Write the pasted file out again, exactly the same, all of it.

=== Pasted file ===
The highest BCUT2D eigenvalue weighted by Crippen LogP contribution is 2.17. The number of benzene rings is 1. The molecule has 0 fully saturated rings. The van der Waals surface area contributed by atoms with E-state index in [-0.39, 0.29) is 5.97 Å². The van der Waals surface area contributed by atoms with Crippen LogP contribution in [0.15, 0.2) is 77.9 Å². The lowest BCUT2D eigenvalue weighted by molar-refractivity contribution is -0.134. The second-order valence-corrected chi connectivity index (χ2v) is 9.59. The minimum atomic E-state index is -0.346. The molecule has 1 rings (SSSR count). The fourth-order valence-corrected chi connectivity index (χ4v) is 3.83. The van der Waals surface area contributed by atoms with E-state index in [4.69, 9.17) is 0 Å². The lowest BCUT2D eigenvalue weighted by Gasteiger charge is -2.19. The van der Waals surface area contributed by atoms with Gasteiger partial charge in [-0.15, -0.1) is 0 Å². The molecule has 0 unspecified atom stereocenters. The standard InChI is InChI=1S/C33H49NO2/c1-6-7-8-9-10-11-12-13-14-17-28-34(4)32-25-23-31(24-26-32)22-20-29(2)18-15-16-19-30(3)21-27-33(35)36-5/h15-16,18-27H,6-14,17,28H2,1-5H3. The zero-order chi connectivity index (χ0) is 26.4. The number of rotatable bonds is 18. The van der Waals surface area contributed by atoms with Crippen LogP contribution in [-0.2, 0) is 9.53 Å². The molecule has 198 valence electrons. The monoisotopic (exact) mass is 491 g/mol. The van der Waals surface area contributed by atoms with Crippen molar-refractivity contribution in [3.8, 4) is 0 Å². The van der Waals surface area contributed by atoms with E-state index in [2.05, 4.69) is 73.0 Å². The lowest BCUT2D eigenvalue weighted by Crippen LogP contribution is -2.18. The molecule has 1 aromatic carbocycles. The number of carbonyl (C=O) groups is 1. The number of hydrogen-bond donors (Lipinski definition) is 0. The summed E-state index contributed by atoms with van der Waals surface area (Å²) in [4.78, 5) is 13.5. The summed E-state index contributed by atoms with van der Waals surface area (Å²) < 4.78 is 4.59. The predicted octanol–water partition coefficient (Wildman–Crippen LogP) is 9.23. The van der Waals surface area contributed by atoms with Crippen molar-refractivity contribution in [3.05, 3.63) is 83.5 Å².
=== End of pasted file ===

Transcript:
The highest BCUT2D eigenvalue weighted by Crippen LogP contribution is 2.17. The number of benzene rings is 1. The molecule has 0 fully saturated rings. The van der Waals surface area contributed by atoms with E-state index in [-0.39, 0.29) is 5.97 Å². The van der Waals surface area contributed by atoms with Crippen LogP contribution in [0.15, 0.2) is 77.9 Å². The lowest BCUT2D eigenvalue weighted by molar-refractivity contribution is -0.134. The second-order valence-corrected chi connectivity index (χ2v) is 9.59. The minimum atomic E-state index is -0.346. The molecule has 1 rings (SSSR count). The fourth-order valence-corrected chi connectivity index (χ4v) is 3.83. The van der Waals surface area contributed by atoms with E-state index in [4.69, 9.17) is 0 Å². The lowest BCUT2D eigenvalue weighted by Gasteiger charge is -2.19. The van der Waals surface area contributed by atoms with Gasteiger partial charge in [-0.15, -0.1) is 0 Å². The molecule has 0 unspecified atom stereocenters. The standard InChI is InChI=1S/C33H49NO2/c1-6-7-8-9-10-11-12-13-14-17-28-34(4)32-25-23-31(24-26-32)22-20-29(2)18-15-16-19-30(3)21-27-33(35)36-5/h15-16,18-27H,6-14,17,28H2,1-5H3. The zero-order chi connectivity index (χ0) is 26.4. The number of rotatable bonds is 18. The van der Waals surface area contributed by atoms with Crippen LogP contribution in [-0.2, 0) is 9.53 Å². The molecule has 198 valence electrons. The monoisotopic (exact) mass is 491 g/mol. The van der Waals surface area contributed by atoms with Crippen molar-refractivity contribution in [3.8, 4) is 0 Å². The van der Waals surface area contributed by atoms with E-state index in [2.05, 4.69) is 73.0 Å². The lowest BCUT2D eigenvalue weighted by Crippen LogP contribution is -2.18. The molecule has 1 aromatic carbocycles. The number of carbonyl (C=O) groups is 1. The number of hydrogen-bond donors (Lipinski definition) is 0. The summed E-state index contributed by atoms with van der Waals surface area (Å²) in [4.78, 5) is 13.5. The summed E-state index contributed by atoms with van der Waals surface area (Å²) < 4.78 is 4.59. The predicted octanol–water partition coefficient (Wildman–Crippen LogP) is 9.23. The van der Waals surface area contributed by atoms with Crippen molar-refractivity contribution in [3.05, 3.63) is 83.5 Å².